An unprecedented global market crisis has thrown the U.S. liquefied natural gas (LNG) industry into disarray. Falling global gas demand, collapsing international gas prices, and a mounting gas supply glut in both Europe and Asia have triggered a wave of canceled U.S. LNG shipments that will leave the nation’s liquefaction fleet operating at well under half capacity for the rest of the summer. Meanwhile, the massive buildout of the U.S. LNG industry has stalled out, as new buyers sit on the sidelines, avoiding signing new long-term supply contracts that would give proposed LNG projects the financial guarantees needed to move forward.
Despite the gloom over the U.S. LNG industry, some companies remain hopeful for a market rebound led by China— which, until recently, was the world’s fastest growing LNG consumer. But an analysis of China’s natural gas industry reveals an unwelcome reality for U.S. exporters: A China-led rebound for the U.S. LNG industry will face stiff price resistance from Chinese buyers.
A China-led rebound for the U.S. LNG industry will face stiff price resistance from Chinese buyers.
The finances of PetroChina, the Asian nation’s largest state-owned natural gas company and its top gas importer, reveal the company realized substantial losses from gas imports every year from 2015 through 2019. To justify expansion of imports, China would likely need to secure long-term LNG supplies at prices well under $7/MMBtu. Those prices would leave U.S. LNG exports out of the money in many market conditions and would certainly limit any upside profits for U.S. exports. Low citygate gas prices in China similarly limit the profitability of U.S. LNG exports to China. These forces—along with other structural and infrastructure constraints in China and globally—will create substantial headwinds for a China-led resurgence for the U.S. LNG industry.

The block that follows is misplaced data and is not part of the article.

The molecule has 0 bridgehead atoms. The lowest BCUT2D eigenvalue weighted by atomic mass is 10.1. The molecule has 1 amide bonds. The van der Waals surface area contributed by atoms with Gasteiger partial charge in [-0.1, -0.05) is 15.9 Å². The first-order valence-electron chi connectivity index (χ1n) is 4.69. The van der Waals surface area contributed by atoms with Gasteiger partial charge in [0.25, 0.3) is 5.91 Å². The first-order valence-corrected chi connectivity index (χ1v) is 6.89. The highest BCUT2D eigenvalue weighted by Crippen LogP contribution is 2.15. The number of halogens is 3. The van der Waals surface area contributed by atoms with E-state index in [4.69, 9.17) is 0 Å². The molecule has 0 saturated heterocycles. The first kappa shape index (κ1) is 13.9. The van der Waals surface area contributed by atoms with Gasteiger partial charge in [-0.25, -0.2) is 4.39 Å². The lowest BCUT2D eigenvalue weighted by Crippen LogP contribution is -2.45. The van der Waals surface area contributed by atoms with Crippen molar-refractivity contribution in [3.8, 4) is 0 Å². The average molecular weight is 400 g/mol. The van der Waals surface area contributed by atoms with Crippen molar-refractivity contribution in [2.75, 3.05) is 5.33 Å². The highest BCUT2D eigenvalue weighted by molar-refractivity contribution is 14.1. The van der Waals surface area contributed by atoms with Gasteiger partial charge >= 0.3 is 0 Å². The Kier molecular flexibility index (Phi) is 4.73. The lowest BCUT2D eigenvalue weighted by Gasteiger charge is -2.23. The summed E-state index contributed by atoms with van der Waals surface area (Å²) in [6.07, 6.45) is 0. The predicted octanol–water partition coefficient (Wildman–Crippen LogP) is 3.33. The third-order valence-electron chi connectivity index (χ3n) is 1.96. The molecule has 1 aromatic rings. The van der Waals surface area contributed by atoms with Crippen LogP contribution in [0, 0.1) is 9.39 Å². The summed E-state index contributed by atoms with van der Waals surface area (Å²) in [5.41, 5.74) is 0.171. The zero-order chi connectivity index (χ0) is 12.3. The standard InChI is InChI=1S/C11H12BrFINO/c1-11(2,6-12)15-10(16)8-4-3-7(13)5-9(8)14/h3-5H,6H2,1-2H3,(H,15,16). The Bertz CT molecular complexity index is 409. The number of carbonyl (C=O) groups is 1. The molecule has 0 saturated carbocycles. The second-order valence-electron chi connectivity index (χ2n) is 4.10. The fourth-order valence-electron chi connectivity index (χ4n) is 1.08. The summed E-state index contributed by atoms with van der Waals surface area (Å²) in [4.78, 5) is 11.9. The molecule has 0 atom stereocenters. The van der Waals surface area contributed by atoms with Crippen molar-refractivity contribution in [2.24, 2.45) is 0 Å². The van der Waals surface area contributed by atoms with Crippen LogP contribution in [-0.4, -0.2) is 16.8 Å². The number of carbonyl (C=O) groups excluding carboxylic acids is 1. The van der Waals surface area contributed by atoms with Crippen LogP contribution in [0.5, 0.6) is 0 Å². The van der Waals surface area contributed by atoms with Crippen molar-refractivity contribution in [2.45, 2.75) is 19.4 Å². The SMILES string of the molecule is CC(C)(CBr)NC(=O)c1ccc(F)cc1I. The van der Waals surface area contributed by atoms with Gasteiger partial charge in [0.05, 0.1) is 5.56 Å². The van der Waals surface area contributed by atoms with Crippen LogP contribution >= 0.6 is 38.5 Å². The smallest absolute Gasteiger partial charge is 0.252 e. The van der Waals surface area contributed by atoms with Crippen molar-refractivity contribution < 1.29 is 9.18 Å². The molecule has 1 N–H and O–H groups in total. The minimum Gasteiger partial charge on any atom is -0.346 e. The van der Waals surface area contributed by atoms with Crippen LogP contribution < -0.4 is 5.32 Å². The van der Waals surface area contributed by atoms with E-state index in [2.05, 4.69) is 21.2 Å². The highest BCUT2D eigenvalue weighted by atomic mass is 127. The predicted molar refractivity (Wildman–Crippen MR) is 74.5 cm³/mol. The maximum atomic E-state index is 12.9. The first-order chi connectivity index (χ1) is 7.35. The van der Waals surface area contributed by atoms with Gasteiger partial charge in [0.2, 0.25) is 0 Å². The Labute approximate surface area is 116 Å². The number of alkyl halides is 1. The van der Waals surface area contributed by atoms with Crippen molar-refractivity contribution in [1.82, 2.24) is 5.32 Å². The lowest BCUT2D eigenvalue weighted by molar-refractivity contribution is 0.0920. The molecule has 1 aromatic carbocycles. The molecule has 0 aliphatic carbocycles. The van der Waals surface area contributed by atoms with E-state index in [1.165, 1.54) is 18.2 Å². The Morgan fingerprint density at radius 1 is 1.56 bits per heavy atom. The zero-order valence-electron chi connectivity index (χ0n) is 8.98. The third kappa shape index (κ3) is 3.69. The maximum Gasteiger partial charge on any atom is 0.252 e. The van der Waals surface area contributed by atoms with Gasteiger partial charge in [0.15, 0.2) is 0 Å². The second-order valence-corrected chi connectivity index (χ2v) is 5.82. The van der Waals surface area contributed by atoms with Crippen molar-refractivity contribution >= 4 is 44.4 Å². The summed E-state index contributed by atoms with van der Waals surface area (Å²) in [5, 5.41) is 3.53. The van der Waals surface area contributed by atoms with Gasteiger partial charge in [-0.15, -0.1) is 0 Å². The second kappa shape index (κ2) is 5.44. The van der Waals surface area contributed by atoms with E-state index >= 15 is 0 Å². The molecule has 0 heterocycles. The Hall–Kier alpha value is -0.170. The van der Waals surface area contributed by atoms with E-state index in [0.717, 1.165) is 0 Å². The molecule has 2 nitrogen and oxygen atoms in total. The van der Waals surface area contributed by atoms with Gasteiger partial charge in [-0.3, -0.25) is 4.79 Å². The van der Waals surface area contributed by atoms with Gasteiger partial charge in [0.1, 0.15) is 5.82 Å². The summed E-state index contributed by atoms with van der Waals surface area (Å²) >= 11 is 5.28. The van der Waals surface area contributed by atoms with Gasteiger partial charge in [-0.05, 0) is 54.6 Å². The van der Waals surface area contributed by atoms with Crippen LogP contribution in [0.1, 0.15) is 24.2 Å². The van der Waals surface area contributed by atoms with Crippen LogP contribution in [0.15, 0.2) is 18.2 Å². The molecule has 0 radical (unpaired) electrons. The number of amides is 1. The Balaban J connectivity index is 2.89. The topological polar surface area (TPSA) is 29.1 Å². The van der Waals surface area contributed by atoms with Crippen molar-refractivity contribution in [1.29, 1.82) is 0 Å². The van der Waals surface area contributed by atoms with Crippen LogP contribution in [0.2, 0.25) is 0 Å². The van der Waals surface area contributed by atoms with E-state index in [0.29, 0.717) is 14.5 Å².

Moving forward, U.S. LNG developers would be wise to pay close attention to the cost and price pressures that bedevil Asian gas markets. Bullish demand projections for LNG demand in China and Southeast Asia tend to ignore the price sensitivity of these markets, as well as the many logistical, economic, and political obstacles to the development of LNG and gas infrastructure. The most optimistic LNG demand scenarios are simply unrecognizable to experienced analysts of the Chinese energy sector. A sober and realistic assessment of Asian gas markets will be essential to prevent further overbuild of U.S. LNG facilities.
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